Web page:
As part of one of their 2007 quarterly reports Interplay announced that their revenues had risen astronomically due almost entirely to the sale of their Fallout intellectual property to Bethesda Softworks back in mid-April. With the sale and other changes the company is now almost debt free, with its debt at a reported $3 million today compared to the $59 million from 2001.

Re-emergence

GameSpot reported on November 13, 2007 that Interplay, using money from its sale of the Fallout IP to Bethesda Softworks, is going to restart its in-house game development studio and Interplay has plans on developing sequels to some of its classic IPs contingent on if it can secure financing. Gamespot stated:
As of March 21, 2008 Interplay now has a "Coming soon" graphic on their website.
Interplay Entertainment Corp. (OTC Bulletin Board: IPLY) recently announced its earnings for the fiscal year ended December 31, 2007, and its plan for the company going forward.
On April 9, 2008, Interplay confirmed that they will undertake sequels for Dark Alliance, Earthworm Jim, Descent and MDK series. They have also announced production of a Fallout MMO.
They later announced that they would support the Wii Virtual Console, with Sega Genesis versions of Earthworm Jim, Earthworm Jim 2, Boogerman and Clayfighter.
On April 22, 2008 Interplay announced that Earthworm Jim 4 is in development with original creator, Doug TenNapel, as a creative consultant. No platform or release date has been set. In addition to the new game, TenNapel will also develop a new animated series and a feature film based on the property.

References

External links

interplay in German: Interplay Entertainment
interplay in French: Interplay Entertainment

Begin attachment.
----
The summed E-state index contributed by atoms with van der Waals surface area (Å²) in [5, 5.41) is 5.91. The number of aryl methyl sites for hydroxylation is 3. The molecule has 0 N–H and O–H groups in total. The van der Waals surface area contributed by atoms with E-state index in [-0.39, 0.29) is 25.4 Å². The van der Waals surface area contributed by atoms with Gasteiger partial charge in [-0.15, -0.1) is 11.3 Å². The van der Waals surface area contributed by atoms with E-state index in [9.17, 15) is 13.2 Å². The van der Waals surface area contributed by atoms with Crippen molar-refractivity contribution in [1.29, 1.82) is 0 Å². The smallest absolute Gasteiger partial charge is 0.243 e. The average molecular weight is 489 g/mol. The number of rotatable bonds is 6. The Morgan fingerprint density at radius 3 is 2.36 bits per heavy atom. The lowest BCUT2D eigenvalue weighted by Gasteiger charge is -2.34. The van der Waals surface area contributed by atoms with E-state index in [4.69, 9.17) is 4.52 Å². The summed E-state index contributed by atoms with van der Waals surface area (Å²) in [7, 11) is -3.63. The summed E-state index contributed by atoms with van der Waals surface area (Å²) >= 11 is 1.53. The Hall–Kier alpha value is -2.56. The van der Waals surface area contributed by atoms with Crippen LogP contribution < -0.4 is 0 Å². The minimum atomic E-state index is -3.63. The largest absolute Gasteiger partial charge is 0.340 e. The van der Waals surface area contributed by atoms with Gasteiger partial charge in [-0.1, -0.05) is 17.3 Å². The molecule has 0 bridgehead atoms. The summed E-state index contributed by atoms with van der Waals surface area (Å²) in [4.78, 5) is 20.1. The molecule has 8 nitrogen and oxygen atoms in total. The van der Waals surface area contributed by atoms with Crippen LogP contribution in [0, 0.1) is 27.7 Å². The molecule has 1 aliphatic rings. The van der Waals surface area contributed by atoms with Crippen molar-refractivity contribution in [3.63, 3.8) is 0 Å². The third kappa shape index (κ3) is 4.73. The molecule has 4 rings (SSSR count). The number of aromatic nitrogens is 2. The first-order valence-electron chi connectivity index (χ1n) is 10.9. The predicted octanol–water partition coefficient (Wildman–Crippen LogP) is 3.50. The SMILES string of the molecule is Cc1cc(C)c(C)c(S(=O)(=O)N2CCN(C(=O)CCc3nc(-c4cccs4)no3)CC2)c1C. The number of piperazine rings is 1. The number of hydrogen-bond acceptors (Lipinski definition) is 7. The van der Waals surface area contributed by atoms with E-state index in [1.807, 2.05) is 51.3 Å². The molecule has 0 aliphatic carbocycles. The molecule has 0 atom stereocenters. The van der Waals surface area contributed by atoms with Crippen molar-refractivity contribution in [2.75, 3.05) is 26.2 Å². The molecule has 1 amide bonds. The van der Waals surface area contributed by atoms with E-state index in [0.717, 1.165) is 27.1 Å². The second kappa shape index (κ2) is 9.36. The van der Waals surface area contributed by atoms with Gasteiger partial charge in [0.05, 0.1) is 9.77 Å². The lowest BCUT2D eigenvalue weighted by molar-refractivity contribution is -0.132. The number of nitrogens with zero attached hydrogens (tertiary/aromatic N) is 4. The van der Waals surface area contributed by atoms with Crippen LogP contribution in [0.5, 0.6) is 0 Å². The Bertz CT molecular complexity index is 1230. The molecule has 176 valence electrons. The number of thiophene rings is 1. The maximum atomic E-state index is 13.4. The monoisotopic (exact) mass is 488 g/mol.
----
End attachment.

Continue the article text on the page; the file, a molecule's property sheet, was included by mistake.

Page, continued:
interplay in Italian: Interplay Entertainment
interplay in Norwegian: Interplay Entertainment
interplay in Polish: Interplay Entertainment
interplay in Portuguese: Interplay Entertainment
interplay in Russian: Interplay Entertainment
interplay in Finnish: Interplay Entertainment
interplay in Swedish: Interplay Entertainment

Synonyms, Antonyms and Related Words

ESP, alternation, answer, battledore and shuttlecock, coact, coaction, commerce, communication, communion, commutation, complementary distribution, concurrence, congress, connection, contact, conversation, converse, cooperate, cooperation, correspondence, counterchange, cross fire, dealing, dealings, dovetail, engage, engagement, exchange, give-and-take, information, interact, interaction, interchange, intercommunication, intercommunion, intercourse, interlace, interlacing, intermesh, intermeshing, intermutation, intertwine, intertwining, interweave, interweaving, interwork, interworking, lex talionis, linguistic intercourse, measure for measure, mesh, meshing, message, mortise, mutual admiration, mutual support, mutual transfer, mutuality, permutation, quid pro quo, reciprocality, reciprocation, reciprocity, reply, response, retaliation, seesaw, social intercourse, something for something, speaking, speech, speech circuit, speech situation, talking, telepathy, tit for tat, touch, traffic, transposal, transposition, truck, two-way communication